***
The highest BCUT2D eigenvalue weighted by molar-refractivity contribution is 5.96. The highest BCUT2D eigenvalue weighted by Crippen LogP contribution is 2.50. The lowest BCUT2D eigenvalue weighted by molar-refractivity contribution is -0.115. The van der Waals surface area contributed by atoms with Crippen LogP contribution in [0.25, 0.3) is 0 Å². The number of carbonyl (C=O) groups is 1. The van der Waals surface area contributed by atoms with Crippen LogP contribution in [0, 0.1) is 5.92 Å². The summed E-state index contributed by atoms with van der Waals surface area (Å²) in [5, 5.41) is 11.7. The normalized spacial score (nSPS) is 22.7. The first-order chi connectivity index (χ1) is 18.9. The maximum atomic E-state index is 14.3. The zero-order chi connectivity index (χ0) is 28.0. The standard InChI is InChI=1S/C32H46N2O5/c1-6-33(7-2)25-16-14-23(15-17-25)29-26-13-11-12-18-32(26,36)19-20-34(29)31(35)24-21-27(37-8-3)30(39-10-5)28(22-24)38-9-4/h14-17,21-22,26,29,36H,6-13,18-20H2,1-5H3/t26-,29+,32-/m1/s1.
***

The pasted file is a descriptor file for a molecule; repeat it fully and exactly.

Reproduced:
The highest BCUT2D eigenvalue weighted by molar-refractivity contribution is 5.96. The highest BCUT2D eigenvalue weighted by Crippen LogP contribution is 2.50. The lowest BCUT2D eigenvalue weighted by molar-refractivity contribution is -0.115. The van der Waals surface area contributed by atoms with Crippen LogP contribution in [0.25, 0.3) is 0 Å². The number of carbonyl (C=O) groups is 1. The van der Waals surface area contributed by atoms with Crippen LogP contribution in [0, 0.1) is 5.92 Å². The summed E-state index contributed by atoms with van der Waals surface area (Å²) in [5, 5.41) is 11.7. The normalized spacial score (nSPS) is 22.7. The first-order chi connectivity index (χ1) is 18.9. The maximum atomic E-state index is 14.3. The zero-order chi connectivity index (χ0) is 28.0. The standard InChI is InChI=1S/C32H46N2O5/c1-6-33(7-2)25-16-14-23(15-17-25)29-26-13-11-12-18-32(26,36)19-20-34(29)31(35)24-21-27(37-8-3)30(39-10-5)28(22-24)38-9-4/h14-17,21-22,26,29,36H,6-13,18-20H2,1-5H3/t26-,29+,32-/m1/s1.